Although, looking back, we find that for every dollar NASA spent on the space programs, America received back SEVEN dollars in revenue, from all the spinoff technologies. That's a pretty good return on investment.

But we will always have the accountants and people who are trying to be fiscally responsible trying to justify every dollar with immediate payback, etc.
I want to ask this question: WHY is it that we are willing to take a leap of faith to spend billions of dollars to go to war, but we will not take a leap of faith to spend even a quarter of the same money to explore and develop space?

Columbus was not the first from Europe to discover the Americas. The Vikings did it and even established a small village on Newfoundland a thousand years before him. But they came and stayed for a while, then went back - not willing to spend the resources to develop this new world. Boy, look what opportunities THEY missed out on!

We hoped that in going to the moon we were like Columbus, but I guess not. It seems we were just the Vikings. We went there, looked around, picked up a few souvenirs, and left again. Never to return.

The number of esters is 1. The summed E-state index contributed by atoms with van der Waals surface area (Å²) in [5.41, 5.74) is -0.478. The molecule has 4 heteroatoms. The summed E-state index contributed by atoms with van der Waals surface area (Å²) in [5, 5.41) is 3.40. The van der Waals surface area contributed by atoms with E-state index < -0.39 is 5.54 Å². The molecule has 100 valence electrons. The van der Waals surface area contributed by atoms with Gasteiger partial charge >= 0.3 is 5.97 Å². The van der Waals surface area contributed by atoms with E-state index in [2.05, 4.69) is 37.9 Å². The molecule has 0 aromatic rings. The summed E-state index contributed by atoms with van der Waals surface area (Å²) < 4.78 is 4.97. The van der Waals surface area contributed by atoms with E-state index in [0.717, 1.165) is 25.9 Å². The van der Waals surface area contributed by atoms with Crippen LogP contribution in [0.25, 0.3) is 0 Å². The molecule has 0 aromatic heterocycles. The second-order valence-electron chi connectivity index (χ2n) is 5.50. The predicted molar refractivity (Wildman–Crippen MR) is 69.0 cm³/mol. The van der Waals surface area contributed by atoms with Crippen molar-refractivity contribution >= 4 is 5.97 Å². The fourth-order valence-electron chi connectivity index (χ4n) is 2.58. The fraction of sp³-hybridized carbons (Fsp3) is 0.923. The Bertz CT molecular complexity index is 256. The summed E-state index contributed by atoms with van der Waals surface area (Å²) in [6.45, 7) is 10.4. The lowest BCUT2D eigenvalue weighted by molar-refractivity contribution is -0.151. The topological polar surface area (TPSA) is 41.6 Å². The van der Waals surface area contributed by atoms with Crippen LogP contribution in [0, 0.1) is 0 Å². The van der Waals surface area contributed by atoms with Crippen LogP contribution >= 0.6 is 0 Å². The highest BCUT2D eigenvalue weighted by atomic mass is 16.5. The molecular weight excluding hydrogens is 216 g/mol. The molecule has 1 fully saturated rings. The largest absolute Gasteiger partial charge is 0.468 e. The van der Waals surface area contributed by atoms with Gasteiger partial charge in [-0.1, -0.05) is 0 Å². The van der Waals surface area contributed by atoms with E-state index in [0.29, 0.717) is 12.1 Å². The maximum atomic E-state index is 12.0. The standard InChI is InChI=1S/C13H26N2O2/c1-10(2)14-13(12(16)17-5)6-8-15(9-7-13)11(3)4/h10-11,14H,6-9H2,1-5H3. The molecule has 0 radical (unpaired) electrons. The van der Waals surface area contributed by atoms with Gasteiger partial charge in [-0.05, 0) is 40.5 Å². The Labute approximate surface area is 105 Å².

The development of the moon and the planets, and eventually the stars will apparently belong to a greater culture than ours. One more powerful, more visionary, (... or maybe more desperate for natural resources....)

But not us. We are spiraling down into fiscal navel gazing. Every year, congress cuts the number of scientific grants by yet another 1,000 grants. All the European and Asian countries are now passing us by with ease. Open any science magazine and count the number of scientific discoveries made by American scientists. It's a smaller number every year. Most scientific accomplishments are now made by scientists from other countries. Britain. France. Canada. Germany, etc. Not the USA.